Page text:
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Old February 5, 2016   #39
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I did learn that if one uses an inflated double layer, to not double the poly that rolls up. It doesn't get inflated, so it rubs against itself and turns cloudy.

I'm coming into year 5 for my 3-5 year rated greenhouse poly in my first structure. I'm hoping to get through one more year. The weak part of the plastic is where it was heat-seamed at the factory. Those seams are the first part to go.
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Old February 5, 2016   #40
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After year 5 it shatters into.---100,000,000,000,000,000,000,000,000,000,000,000,00 0,000,pieces.

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Old February 5, 2016   #41
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Nah, that's painter's plastic. For the actual greenhouse plastic itself, I bet I could get 10+ years. But it falls apart at the seams. I could probably get away with just running 2x4s where it is seamed to re-attach it where it is separating.
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Old February 5, 2016   #42
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Cole can you tell me what kind you have and how thick.
Is it polyethylene.
I think why you are getting good results is because you live farther north than me but yet at a low altitude.
This has a lot to do with how long it will last.
I am asking because the add for the 6mil I looked at said 4 years even in high UV areas.
That it s me.
This stuff also said not to put it against PVC pipe.

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Old February 5, 2016   #43
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http://www.farmtek.com/farm/supplies...oductId=416869

It's 6-mil. The UV inhibitor that they put into it is stronger than the process they use to make the seams.

And yes, pvc pipe will eat poly, so will treated lumber. White latex paint as a barrier is the answer.


edit: I just noticed that link says: UV stabilized for up to four years of film life.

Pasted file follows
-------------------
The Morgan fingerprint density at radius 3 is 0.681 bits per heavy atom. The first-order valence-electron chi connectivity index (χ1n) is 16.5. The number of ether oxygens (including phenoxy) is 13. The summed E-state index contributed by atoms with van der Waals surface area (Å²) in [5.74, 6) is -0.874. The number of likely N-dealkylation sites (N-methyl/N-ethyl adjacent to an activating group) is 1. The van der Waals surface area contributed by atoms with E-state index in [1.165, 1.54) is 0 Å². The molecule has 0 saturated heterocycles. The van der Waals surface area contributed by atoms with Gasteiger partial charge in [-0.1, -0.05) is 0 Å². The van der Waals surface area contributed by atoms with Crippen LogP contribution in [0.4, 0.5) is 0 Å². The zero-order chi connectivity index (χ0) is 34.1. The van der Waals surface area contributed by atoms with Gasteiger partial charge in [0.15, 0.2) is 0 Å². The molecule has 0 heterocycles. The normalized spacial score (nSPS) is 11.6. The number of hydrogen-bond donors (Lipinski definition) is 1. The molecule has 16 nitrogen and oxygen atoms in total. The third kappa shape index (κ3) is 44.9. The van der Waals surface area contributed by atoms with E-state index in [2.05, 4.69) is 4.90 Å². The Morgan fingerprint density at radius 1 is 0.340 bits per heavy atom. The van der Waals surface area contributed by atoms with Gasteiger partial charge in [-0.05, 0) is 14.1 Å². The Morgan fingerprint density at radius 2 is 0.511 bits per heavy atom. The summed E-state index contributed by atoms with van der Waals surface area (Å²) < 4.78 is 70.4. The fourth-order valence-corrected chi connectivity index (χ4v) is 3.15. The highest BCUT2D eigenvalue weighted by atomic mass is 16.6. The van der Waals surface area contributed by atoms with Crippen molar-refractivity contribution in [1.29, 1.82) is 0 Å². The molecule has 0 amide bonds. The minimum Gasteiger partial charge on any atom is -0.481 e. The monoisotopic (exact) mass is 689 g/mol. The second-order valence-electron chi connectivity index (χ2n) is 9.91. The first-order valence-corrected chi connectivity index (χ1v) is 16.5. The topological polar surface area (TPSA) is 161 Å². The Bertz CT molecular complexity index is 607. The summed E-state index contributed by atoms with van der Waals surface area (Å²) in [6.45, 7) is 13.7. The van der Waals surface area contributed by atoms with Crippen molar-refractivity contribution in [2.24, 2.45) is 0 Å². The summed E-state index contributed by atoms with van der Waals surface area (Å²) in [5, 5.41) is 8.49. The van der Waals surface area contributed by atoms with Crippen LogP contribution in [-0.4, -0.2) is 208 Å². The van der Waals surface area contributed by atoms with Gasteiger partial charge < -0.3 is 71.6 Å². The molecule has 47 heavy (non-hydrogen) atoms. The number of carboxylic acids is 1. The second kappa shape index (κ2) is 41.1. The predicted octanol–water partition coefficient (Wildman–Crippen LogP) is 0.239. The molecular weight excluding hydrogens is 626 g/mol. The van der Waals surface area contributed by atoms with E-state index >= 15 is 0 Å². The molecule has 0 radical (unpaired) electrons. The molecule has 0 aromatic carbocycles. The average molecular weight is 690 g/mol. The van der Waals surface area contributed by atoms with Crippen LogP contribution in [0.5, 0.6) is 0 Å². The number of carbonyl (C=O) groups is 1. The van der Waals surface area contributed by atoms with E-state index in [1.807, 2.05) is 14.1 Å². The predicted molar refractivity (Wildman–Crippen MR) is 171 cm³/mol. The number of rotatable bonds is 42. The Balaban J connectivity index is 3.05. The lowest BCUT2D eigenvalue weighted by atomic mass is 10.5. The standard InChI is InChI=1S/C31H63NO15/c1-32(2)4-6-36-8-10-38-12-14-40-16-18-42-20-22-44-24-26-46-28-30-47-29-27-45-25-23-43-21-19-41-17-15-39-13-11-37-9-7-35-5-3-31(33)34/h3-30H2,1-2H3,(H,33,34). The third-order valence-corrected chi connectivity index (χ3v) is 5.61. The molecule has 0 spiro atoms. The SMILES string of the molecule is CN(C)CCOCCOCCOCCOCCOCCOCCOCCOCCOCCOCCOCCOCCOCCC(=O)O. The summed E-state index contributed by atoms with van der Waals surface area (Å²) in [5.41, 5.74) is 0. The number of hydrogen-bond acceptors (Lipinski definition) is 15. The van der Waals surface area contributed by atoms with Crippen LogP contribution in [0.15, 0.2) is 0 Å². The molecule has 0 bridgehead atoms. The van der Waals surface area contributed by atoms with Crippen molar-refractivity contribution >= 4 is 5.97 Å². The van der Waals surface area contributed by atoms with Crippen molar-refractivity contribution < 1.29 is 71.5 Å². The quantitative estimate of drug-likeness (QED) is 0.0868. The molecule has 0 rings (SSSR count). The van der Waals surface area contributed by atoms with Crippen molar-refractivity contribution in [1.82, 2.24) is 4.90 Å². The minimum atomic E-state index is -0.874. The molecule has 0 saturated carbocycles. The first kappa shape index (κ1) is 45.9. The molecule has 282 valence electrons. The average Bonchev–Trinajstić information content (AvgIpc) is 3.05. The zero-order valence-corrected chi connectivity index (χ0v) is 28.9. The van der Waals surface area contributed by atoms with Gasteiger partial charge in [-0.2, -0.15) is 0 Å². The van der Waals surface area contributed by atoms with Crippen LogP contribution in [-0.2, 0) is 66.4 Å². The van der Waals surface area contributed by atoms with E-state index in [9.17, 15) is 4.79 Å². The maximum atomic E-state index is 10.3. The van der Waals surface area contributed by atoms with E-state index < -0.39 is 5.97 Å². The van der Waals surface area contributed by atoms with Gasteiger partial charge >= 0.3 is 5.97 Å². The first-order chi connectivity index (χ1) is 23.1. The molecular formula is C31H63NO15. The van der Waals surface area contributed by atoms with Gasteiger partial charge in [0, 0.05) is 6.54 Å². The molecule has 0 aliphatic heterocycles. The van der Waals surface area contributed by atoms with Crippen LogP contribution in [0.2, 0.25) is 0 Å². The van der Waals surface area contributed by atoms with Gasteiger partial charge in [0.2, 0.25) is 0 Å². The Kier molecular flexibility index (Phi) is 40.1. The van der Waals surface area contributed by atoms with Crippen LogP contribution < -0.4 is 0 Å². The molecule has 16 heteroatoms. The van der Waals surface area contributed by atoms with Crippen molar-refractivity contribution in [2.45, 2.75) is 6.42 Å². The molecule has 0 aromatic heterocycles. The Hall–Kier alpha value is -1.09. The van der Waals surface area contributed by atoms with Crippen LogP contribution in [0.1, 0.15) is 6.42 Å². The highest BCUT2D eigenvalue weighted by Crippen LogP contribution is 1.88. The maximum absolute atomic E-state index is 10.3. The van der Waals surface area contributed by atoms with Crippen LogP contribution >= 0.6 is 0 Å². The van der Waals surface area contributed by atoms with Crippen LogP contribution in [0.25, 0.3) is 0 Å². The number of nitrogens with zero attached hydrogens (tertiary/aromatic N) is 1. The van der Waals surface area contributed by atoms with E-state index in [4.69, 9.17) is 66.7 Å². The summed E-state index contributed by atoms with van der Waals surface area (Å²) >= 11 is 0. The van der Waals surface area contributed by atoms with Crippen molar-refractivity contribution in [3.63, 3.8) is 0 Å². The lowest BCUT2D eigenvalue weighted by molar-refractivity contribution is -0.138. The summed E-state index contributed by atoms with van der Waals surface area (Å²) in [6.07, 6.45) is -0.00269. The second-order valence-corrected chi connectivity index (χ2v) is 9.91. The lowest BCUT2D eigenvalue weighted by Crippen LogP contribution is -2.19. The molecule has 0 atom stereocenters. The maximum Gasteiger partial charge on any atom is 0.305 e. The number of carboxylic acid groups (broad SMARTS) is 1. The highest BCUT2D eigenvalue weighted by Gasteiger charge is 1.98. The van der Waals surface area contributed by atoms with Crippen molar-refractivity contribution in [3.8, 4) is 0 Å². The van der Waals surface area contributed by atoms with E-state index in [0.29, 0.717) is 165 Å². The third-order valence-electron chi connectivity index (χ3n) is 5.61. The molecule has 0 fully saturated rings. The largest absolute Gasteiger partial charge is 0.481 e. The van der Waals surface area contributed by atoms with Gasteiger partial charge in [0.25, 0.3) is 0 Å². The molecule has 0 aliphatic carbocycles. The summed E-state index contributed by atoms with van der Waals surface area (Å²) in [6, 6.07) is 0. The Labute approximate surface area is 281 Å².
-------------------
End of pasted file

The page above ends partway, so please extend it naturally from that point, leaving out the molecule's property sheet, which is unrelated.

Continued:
They must have been talking about the seams and not the plastic.

Last edited by Cole_Robbie; February 5, 2016 at 10:02 PM.
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Old February 5, 2016   #44
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Quote:
Originally Posted by Cole_Robbie View Post
http://www.farmtek.com/farm/supplies...oductId=416869

It's 6-mil. The UV inhibitor that they put into it is stronger than the process they use to make the seams.

And yes, pvc pipe will eat poly, so will treated lumber. White latex paint as a barrier is the answer.


edit: I just noticed that link says: UV stabilized for up to four years of film life.

They must have been talking about the seams and not the plastic.

I bought the exact same film. I am on year 4 and it appears to be in good shape. Mine even lays against cattle panels and yet it still holds up. I have had just a few minor tears and I jump on those with repair tape before they expand.
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Old February 5, 2016   #45
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It's been good for raising bedding plants to sell. I chose a different product for the high tunnel, Warp's is the brand. It is an opaque plastic, not clear. It does not have as much "solar oven value", which I need in the very early spring when starting young plants, but quickly becomes a cooling burden in hot weather. Once the temperature hits the 90s, the clear plastic is miserable to be under, even with the greenhouse ends and sides open. The opaque plastic diffuses the light and is much better for growing tomatoes in hot weather.

Last edited by Cole_Robbie; February 5, 2016 at 11:28 PM.